COSHH assessment

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COSHH assessment
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COSHH assessment is a procedure of identifying hazard and assessing risk, which is based on Control of Substances Hazardous to Health Regulations issued in 2002 in United Kingdom. It is necessary to state that this procedure doesn't cover all the risk management issues, and hazards are not limited to hazardous substances.

The COSHH regulations cover several types of substances that are hazardous to health including: chemicals, fumes, dusts, vapours, mists, nanotechnology, gases and germs. It doesn't cover e.g. lead, asbestos or radioactive substances.

In United Kingdom regulations apply to all enterprises, including SME sector. In case of the smallest enterprises, that have no employees (only owner) some requirements are excluded (e.g. monitoring or health surveillance).

Assessment procedure

The procedure of assessment consists of several steps:

  1. Identification of substances
  2. Determining whether the substance is harmful to health
  3. Determining when the exposure to the substance can happen
  4. Review of records about accidents

Identification of substances

The walk around the workplace should help detect any substances that are hazardous to health. The source of hazard can be e.g. process during which some dust of fume is emitted. It is important not to limit a list of substances to those that are stored in the enterprise only. It is necessary to look at process of work. Most of the fumes and mists are not stored, but thay arise in process. They also are hazardous to health.

Determining whether the substance is harmful to health

Analysis of safety data sheet or trade magazines can help in assessment of typical substances. But some substances that arise from production processes have no safety data sheet. In that case it is necessary to find data on Health and Safety Executive website or ask professional consultant for help. Examples of substances that have no safety data sheet are: fumes from welding or gases from silage.

Determining when the exposure to the substance can happen

Not only identification of substances is important. For each hazardous substance there should be noted in which jobs or tasks the employee can be exposed. In case of such substances, most of the companies have already some control measures in use. They also should be described.

Review of records about accidents

Review of records about accidents can help in a fuller identification. An accident book or similar document can help remind about past situations related to hazardous substances.

Dealing with hazards, limiting risks

There are several ways of limiting risks related to hazardous substances, e.g.:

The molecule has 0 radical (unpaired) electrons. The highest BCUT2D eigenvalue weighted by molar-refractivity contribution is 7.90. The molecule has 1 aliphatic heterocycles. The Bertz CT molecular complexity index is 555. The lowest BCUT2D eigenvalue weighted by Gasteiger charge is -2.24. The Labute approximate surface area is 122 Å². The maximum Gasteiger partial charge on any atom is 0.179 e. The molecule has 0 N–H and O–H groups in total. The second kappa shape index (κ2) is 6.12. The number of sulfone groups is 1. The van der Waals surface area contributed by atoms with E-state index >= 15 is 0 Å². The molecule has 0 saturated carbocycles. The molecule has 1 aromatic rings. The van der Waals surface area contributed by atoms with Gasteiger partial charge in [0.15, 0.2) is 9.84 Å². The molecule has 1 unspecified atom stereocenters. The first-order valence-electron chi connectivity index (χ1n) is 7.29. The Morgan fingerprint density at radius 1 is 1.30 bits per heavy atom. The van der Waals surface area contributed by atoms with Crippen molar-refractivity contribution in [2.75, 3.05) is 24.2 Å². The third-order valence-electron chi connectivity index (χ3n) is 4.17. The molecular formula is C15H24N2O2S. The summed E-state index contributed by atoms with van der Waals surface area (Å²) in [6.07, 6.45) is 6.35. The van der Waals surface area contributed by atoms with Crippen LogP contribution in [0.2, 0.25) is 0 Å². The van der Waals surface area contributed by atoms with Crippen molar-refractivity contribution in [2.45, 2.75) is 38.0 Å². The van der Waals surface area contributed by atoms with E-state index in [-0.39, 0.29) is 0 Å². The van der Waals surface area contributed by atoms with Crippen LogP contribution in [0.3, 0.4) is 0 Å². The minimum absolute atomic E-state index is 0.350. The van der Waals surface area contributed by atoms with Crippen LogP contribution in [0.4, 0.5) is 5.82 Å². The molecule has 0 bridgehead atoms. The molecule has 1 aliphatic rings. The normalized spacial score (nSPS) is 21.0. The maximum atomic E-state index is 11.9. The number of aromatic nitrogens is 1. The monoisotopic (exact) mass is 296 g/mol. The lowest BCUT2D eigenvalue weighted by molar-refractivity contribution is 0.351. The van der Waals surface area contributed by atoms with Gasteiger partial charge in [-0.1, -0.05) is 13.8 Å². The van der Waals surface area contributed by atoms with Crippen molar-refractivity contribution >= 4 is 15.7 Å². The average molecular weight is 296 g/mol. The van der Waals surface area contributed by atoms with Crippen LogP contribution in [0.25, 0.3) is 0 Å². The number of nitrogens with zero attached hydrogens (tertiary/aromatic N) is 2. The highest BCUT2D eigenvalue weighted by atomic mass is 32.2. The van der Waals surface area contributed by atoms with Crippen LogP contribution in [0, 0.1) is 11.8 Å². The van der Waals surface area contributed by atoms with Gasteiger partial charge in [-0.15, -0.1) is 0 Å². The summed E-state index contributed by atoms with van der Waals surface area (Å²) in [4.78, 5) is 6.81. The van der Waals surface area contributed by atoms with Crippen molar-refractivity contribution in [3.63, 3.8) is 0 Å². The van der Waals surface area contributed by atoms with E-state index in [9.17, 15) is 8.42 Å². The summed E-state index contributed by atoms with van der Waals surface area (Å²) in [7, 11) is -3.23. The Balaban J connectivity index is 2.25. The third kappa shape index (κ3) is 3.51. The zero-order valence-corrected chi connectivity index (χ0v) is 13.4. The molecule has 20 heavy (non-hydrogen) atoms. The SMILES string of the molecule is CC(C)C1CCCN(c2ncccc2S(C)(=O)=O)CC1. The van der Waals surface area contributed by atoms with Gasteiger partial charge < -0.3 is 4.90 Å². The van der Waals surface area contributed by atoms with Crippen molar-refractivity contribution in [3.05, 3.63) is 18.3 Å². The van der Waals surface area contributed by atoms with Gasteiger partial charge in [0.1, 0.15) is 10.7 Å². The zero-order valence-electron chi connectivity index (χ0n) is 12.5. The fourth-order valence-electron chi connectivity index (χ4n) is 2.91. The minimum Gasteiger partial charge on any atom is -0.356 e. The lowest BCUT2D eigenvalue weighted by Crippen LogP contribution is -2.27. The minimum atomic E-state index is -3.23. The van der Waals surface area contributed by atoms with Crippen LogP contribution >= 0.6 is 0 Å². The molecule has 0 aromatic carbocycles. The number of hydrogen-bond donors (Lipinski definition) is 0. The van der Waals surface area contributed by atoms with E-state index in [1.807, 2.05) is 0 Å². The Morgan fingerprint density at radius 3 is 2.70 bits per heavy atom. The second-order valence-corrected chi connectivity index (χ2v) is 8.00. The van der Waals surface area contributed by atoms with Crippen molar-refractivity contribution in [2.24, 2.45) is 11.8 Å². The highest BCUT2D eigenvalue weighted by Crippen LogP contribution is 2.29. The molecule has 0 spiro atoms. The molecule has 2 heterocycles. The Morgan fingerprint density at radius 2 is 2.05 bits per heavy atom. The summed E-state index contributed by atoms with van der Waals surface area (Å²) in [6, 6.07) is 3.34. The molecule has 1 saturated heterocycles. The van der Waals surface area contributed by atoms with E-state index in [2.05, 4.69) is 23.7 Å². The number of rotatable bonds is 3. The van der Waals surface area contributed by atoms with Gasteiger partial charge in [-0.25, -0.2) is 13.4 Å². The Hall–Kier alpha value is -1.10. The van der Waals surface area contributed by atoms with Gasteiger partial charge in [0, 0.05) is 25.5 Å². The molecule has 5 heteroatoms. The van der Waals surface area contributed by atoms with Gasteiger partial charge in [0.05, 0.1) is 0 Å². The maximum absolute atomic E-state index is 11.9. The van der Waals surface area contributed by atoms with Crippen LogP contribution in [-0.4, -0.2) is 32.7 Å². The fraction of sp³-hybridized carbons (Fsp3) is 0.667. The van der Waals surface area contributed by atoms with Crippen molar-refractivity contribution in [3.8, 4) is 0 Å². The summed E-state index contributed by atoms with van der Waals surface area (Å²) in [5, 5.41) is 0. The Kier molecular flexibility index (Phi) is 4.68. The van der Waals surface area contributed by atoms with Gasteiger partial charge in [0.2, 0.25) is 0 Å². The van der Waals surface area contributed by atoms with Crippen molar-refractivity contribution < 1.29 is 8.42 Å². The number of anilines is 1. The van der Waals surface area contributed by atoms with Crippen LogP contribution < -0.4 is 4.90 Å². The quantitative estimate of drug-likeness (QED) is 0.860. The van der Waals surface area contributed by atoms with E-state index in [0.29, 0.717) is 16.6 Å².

• Substitution - some substances can be substituted with another, which present less risk or are not hazardous to health. That solves the problem, however it is not always possible.
  • Limiting exposure - only about 500 substances have Workplace Exposure Limits. For those substances proper monitoring procedure is required. The employees can be exposed by breathing, skin contact, injection into the skin or swallowing.
  • Chemical safety data sheets - they contain information about hazards related to substances. Every chemical that is sold and can be dangerous should have such information. The sheet doesn't contain risk analysis - it can only serve as the source of information.
  • Control measures - the control measures can use control equipment, describe procedures of control or describe worker behaviour. The control equipment can help to detect that substance (e.g. fume) is present in the workplace. The procedures can describe how qualified employees should control substances, how they should be trained and supervised. Sometimes it is sufficient if workers are trained to behave properly, e.g. wear personal protective equipment, use control equipment, follow hygiene procedures.
  • Permits to work - In case of high risk, some more strict control can be required. The permit to work is a procedure that authorises employees to carry out tasks. It describes for how long the task can be performed.
  • Personal protective equipment are e.g.: respirators, protective gloves, clothing, footwear, eye protection. It is necessary to determine whether using of PPE is necessary and what type of it should be used. It is important to train workers in using PPE. The PPE should fit correctly, be comfortable, compatible with other PPEs, not interfere with job being done.
  • Monitoring - monitoring is necessary to check whether control is adequate, control and protective equipment works well enough. It doesn't cover worker's health.
  • Health surveillance - the result of surveillance should be information about employees' health, which helps protect them from additional risks.
  • Training for employees - well trained employees know how to behave when using hazardous substances, therefore the risk of accident decreases. Employees should be aware what hazards and risks are, what are exposure limits, how they should protect themselves, what are results of health surveillance, etc.
  • Dealing with emergencies - The emergency procedures to cope with foreseeable accidents, incidents or emergencies should be prepared and trained.


Author: Slawomir Wawak